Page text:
Reforming Female Convents: the Role of a Venetian Ambassador in Curia (1519)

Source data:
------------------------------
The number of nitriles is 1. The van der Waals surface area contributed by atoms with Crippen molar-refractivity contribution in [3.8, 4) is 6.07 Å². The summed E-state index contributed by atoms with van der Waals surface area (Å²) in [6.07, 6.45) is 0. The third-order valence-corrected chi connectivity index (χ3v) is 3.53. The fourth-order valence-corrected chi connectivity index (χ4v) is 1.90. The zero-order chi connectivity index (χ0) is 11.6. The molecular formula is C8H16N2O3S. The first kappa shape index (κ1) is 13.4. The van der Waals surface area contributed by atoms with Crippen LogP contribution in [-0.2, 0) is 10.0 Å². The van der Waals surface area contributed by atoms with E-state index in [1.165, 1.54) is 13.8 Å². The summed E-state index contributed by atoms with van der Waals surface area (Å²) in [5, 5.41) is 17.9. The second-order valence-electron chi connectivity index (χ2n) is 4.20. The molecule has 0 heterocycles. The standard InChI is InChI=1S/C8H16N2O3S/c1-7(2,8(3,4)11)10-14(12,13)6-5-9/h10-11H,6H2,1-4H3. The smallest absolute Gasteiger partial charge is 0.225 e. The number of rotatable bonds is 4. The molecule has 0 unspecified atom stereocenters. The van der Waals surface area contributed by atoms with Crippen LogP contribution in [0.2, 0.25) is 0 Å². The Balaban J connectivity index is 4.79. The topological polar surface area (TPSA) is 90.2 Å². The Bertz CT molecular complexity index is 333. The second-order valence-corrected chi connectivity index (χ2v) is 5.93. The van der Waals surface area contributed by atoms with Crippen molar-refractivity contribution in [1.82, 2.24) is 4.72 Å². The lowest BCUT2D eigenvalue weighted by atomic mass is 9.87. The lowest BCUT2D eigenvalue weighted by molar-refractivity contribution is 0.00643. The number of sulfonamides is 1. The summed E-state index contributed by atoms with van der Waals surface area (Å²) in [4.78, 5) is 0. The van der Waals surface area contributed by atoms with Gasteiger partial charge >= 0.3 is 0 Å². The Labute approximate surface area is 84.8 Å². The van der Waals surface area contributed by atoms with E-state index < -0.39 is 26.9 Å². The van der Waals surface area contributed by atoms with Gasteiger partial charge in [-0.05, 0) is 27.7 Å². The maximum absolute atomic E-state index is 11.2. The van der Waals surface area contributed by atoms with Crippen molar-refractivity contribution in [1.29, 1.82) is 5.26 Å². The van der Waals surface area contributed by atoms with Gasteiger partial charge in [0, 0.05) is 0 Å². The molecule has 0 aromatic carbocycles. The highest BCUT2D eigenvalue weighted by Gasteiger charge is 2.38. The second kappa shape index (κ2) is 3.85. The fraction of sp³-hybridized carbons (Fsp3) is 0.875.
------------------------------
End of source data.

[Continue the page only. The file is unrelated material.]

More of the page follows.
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In 1519, Patriarch Antonio Contarini (1508–24) was trying to impose his authority over the female monasteries in Venice. He wanted to impose a stricter discipline and a more rigid lifestyle to the nuns, who were accustomed to comforts. However, he soon found major impediments from many Venetian families. The majority of nuns had aristocratic origins, and their relatives did not want them to lose their ancient privileges. Besides, monasteries symbolised the honour of the city and their families, so many noblemen reacted against any changes. After complaints began to spread, the government decided to get in touch with its ambassador in Rome, Marco Minio. Minio was asked to intercede with the pope: the Republic wanted a papal approval of Contarini’s reformation to end the dispute.In the present paper, Minio’s correspondence on this subject is analysed to trace the process developed in June–August of 1519. The Venetian ambassador tried to balance words and a decision to appease both the Republic and the Holy See. The case study is indeed an example of clever procrastination which eventually made it possible for Venice to accomplish its goal.
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